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Cowboys survive Packers, Gumbel

Bryant Gumbel and his much, much better half, Cris Collinsworth

What a beating -- not so much by the Cowboys but by the NFL Network's Bryant ("It would appear") Gumbel. Brutal. Just brutal.

The referees didn't help much down the stretch either, but let's not act like whiny Cowboys fans. Your lifelong Green Bay Packer-backer will accept defeat, buy CBS11 anchor Tracy Rowlett lunch and agree that Dallas made the big plays when needed in the season's biggest game for both teams.

Tony Romo again was extraordinary and Brett Favre pretty much played like a high school quarterback until being knocked out of the game. Under those circumstances, a 37-27 loss is about 20 points closer than it could have been.

Here's what Cowboys fans really should fear, though. Not a possible rematch with Green Bay but the certainty that the Dec. 22nd Dallas-Carolina game also will be in the hands of Gumbel and the NFL Network. Obviously the best recourse is to turn down the sound and tune in "The Ticket" for the Brad Sham/Babe Laufenberg radio-cast. Otherwise, it might be best to drink yourself into a stupor early by having a shot every time Gumbel says "would appear."

In Thursday night's game, you would have been out cold by halftime. Gumbel had eight "would appears" under his belt at that point, and added another five in the second half.

Those were collectively annoying enough, but Gumbel also has a penchant for fumbling names and identities.

And here come the Pack -- the Cowboys," he said as Dallas charged onto the field minutes before kickoff.

"The crowd doesn't like it, but the Packers will go for the tie," Gumbel later informed viewers as Cowboys kicker Nick Folk kicked a 26-yard field goal to knot the score at 3-3.

At game's end, Gumbel held open the possibility of a post-game interview by saying, "We'll see if he (sideline reporter Adam Schefter) can get a few words with Rick Romo."

Gumbel, in his second season as the NFL Network's point man, has admitted he wasn't very good last year. Wow, he must have been awfully, awfully bad if this represents an improvement.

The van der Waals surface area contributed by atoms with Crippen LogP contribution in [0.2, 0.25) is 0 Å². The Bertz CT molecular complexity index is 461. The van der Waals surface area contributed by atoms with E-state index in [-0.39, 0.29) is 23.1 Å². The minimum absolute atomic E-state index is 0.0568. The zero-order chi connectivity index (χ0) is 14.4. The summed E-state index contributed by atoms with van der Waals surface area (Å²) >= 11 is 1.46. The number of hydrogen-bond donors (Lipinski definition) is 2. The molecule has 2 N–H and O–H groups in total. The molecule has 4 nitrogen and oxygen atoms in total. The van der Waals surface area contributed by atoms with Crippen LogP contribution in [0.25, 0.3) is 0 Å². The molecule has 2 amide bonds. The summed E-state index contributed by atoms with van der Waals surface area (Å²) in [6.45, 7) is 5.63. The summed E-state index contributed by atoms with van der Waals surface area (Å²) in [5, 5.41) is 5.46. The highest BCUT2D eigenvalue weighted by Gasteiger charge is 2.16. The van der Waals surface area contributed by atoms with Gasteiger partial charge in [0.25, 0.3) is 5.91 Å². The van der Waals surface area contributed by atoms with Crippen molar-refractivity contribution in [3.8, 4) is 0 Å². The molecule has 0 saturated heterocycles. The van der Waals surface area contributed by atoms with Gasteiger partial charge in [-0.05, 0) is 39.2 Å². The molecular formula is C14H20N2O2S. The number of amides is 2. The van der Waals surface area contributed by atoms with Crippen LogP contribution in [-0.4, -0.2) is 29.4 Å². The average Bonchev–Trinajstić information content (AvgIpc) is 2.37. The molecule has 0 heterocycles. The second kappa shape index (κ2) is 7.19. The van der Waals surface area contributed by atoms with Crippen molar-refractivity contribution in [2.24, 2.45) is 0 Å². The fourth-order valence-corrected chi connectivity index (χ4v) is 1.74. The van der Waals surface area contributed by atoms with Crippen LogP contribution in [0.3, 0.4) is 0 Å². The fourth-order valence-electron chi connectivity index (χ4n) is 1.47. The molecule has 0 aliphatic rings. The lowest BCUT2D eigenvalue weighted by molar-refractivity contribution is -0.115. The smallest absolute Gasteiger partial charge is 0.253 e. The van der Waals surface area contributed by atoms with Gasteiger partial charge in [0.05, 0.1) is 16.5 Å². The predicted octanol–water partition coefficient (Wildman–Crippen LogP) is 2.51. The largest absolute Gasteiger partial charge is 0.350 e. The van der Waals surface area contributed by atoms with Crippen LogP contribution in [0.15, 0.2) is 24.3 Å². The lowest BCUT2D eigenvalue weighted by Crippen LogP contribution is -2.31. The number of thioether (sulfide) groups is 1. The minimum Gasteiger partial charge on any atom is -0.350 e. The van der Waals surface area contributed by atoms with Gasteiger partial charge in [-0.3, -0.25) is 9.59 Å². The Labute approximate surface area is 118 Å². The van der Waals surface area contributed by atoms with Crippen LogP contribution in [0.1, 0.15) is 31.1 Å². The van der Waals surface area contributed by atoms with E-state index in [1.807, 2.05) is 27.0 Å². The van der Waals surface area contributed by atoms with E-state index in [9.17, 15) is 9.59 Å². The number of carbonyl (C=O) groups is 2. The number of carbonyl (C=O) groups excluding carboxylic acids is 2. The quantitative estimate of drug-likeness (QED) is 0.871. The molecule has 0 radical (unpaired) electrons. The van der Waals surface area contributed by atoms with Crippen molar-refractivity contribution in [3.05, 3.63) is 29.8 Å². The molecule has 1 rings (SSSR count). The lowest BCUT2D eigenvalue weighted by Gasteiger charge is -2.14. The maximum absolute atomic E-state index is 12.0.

Gumbel is the kind of announcer who says that Cowboys running back Marion Barber "would appear to have the first down" after he picks it up by more than 10 yards.

As the first half drew to a close, Gumbel told viewers, "The Packers will have to go some to get this one off before the two-minute warning." Not really. They snapped the ball just seconds later -- at the 2:09 mark.

The play clock later tripped him up. "Did he get it off? No, he did not," Gumbel said as a flag was thrown. But the penalty was for a false start against Dallas.

Near the start of the fourth quarter, with the Cowboys leading 27-24, Terrell Owens muffed a touchdown pass in the end zone, with the ball rebounding into the arms of Packers' defensive back Al Harris. Had Owens caught the TD, it virtually would have been "game over," Gumbel said. Game over? With 14:08 left and still just a 10-point lead for Dallas?

Oh mercy. Very luckily for Gumbel, he has an accomplished, savvy analyst beside him in Cris Collinsworth. The guy knows all the intricacies of the game, and adds to his arsenal with strong, informed opinions. Imagine Gumbel working side by side with the likes of Emmitt Smith, who's proved to be a mostly inept ESPN analyst this season. The two of them together would be akin to Donny and Marie calling an NBA game.

Maybe Gumbel somehow can get his head right with football before the Cowboys again are subjected to him. But at this point, as he'd say, it would appear not.